[1] Based on the commentary of the Bartenura, Amar Naka, to Numbers 21:9 and Ma’asei Hashem Ma’asei Torah Chapter 29 (end), by Rav Eliezer Ashkenazi. What’s interesting is the latter is a grandson of the Maharik, and the Bartenura was a primary student of the Maharik. I would have said that’s why they essentially say the same thing, but then I realized that many Rishonim give their explanation, as will be shown

[2] Numbers 21:5-9

[3] Rashi to v. 9, quoting Bereishis Rabbah 31:8

[4] Ramban to v. 9. He answers that saraf is a specific type of nachash, so Moshe used the generic term to interpret the material. Others ask why Moshe deviated from Hashem’s command, such as Riva to v. 9, Moshav Zekeinim in the name of the Ri, Rav Chaim Paltiel, and Rosh to v. 8. Rabbeinu Bachaye to v. 8 says that Moshe knew Hashem meant a nachash and not a saraf, but refrained from mentioning it because the primordial snake brought death into the world

[5] The Ramban loc. cit.’s approach doesn’t resolve this

[6] Ma’asei Hashem; Toldos Yitzchak to v. 8,9, brought by Tzeidah LaDerech to v. 9

[7] Amos 9:3

[8] Avos 2:10

[9] Ma’asei Hashem, this part brought by Tzeidah LaDerech loc. cit. The Bartenura, Riva, Moshav Zekeinim, Rav Chaim Paltiel, and Rosh loc. cit. make the same connection of nachash for Hashem and saraf for Moshe but don’t explain why. Tzror HaMor parshas Chukas, brought by Tzeidah LaDerech loc. cit. and Shenei Luchos HaBris parshas Chukas Derech Chaim Tochachas Mussar § 20, says this as well, and says that Moshe is connected to a saraf since Moshe was like an Angel, and a saraf can also refer to an Angel. Toldos Yitzchak loc. cit. makes this Angel point as well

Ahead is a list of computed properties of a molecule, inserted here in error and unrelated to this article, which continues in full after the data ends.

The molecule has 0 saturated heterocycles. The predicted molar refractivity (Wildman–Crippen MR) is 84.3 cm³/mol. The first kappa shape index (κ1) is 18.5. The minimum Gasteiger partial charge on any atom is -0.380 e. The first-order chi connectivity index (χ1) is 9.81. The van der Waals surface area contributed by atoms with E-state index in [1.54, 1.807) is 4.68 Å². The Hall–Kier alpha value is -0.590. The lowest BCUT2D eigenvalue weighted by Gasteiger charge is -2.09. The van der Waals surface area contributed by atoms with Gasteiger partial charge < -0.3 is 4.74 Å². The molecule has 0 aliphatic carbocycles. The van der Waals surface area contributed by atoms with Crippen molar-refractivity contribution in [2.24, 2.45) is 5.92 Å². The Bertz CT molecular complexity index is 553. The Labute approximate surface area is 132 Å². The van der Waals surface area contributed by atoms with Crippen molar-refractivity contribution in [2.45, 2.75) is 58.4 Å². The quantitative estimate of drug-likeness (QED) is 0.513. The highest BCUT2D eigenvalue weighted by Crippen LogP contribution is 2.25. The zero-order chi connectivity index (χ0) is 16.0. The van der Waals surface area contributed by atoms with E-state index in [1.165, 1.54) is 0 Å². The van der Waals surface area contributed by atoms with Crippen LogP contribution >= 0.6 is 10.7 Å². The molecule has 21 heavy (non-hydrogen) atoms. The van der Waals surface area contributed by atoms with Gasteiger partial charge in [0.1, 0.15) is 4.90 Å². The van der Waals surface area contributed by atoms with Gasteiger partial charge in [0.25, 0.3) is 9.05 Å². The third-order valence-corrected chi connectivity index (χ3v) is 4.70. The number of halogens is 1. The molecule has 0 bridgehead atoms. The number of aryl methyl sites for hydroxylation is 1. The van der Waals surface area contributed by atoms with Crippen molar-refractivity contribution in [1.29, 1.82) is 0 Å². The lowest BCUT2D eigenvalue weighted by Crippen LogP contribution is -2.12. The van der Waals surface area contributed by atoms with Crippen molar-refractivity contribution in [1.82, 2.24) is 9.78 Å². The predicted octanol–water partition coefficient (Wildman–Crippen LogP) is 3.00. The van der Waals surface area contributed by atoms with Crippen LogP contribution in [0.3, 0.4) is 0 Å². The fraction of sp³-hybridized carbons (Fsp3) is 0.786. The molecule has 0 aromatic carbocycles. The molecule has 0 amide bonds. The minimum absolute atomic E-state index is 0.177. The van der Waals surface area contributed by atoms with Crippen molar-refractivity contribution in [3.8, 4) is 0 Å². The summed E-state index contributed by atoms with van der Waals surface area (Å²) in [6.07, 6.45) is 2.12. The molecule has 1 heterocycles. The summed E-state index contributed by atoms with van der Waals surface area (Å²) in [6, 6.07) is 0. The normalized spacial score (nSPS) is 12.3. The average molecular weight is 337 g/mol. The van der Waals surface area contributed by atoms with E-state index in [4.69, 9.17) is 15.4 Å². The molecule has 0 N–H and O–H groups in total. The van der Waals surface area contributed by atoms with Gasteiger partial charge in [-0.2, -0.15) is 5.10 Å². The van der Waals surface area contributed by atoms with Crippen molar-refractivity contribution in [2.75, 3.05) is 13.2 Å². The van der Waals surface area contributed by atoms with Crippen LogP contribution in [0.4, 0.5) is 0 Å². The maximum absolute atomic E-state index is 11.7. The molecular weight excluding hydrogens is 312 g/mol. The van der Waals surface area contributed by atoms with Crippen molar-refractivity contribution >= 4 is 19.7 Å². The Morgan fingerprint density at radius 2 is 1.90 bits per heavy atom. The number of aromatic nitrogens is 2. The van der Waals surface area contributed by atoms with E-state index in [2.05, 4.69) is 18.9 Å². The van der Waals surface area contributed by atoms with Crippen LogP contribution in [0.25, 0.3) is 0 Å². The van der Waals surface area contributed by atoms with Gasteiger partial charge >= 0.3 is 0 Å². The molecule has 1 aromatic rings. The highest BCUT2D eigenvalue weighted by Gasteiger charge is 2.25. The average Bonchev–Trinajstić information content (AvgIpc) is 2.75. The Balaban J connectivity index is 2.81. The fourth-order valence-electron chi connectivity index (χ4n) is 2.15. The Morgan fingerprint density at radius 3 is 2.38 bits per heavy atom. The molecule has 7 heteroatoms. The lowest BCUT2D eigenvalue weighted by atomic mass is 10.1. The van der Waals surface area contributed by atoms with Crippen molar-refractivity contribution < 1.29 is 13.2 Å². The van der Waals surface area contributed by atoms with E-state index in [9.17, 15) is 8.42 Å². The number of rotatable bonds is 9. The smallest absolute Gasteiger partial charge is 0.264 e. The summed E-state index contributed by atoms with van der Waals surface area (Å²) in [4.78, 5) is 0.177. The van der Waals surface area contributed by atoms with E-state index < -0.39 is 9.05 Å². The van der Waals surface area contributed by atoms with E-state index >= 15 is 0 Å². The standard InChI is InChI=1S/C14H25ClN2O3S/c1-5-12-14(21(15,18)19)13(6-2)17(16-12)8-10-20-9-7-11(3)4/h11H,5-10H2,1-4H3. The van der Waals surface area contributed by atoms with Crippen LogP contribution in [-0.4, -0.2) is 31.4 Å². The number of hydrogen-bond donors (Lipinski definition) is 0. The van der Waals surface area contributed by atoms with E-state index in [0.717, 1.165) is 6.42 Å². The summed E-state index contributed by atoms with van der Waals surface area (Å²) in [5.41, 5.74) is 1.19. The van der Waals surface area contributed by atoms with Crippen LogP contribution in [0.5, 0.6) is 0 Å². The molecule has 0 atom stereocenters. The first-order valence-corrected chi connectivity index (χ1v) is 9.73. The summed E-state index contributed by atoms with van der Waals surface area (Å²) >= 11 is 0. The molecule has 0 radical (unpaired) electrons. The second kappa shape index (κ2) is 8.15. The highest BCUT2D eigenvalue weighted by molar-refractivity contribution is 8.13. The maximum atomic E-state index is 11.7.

[10] Ma’asei Hashem. It’s interesting that he says this, considering that the people explicitly mention that they sinned against Moshe. I suppose it’s true that they only requested forgiveness from Hashem. Riva loc. cit. simply says they didn’t need to pray to stop the serafim that were for Moshe’s sake, but doesn’t say why not

[11] Bartenura, Ma’asei Hashem, Rabbeinu Bachaye, brought by Tzeidah LaDerech, Tzror HaMor, Toldos Yitzchak, Moshav Zekeinim, Rav Chaim Paltiel (although he doesn’t infer this from the לך), and Rosh loc. cit. The Riva loc. cit. disagrees and says that besides the saraf for Moshe’s honor, Hashem said make a nachash for His honor. He doesn’t discuss why the verse left it out

[12] Bartenura, Ma’asei Hashem, Tzror HaMor, Toldos Yitzchak, Riva, Moshav Zekeinim, Rav Chaim Paltiel, and Rosh loc. cit.

[13] The Bartenura shows that Rashi alluded to this by writing that Hashem “called it a nachash, not that Hashem “told him” to make a nachash. Meaning, Hashem never said anything about a nachash, and Rashi meant that the Torah calls it a nachash

[14] This whole back and forth about Hashem worrying about Moshe’s honor and Moshe worrying about Hashem’s honor appears elsewhere as well. The Tzror HaMor loc. cit. says similarly about Hashem’s command in Egypt to first put blood on the doorposts, and then the lintel (Exodus 12:7). The doorposts represent Moshe and Aharon, and the lintel represents Hashem (Cf. Alshich to ibid v. 22, who doesn’t like this allusion). Nevertheless, Moshe commanded the lintel first (ibid v. 22). The Tzror HaMor says this also in his commentary to parshas Bo in the name of an anonymous Ashkenazi, and this is brought by the Tzeidah LaDerech ad. loc. The Moshav Zekenim ad. loc. says the same, as well as the Kli Yakar to v. 7, and Chasam Sofer’s Toras Moshe to v. 25 (citing an unknown Midrash; perhaps he meant the Tzror HaMor). For more examples of this phenomenon, see

[15] Ma’asei Hashem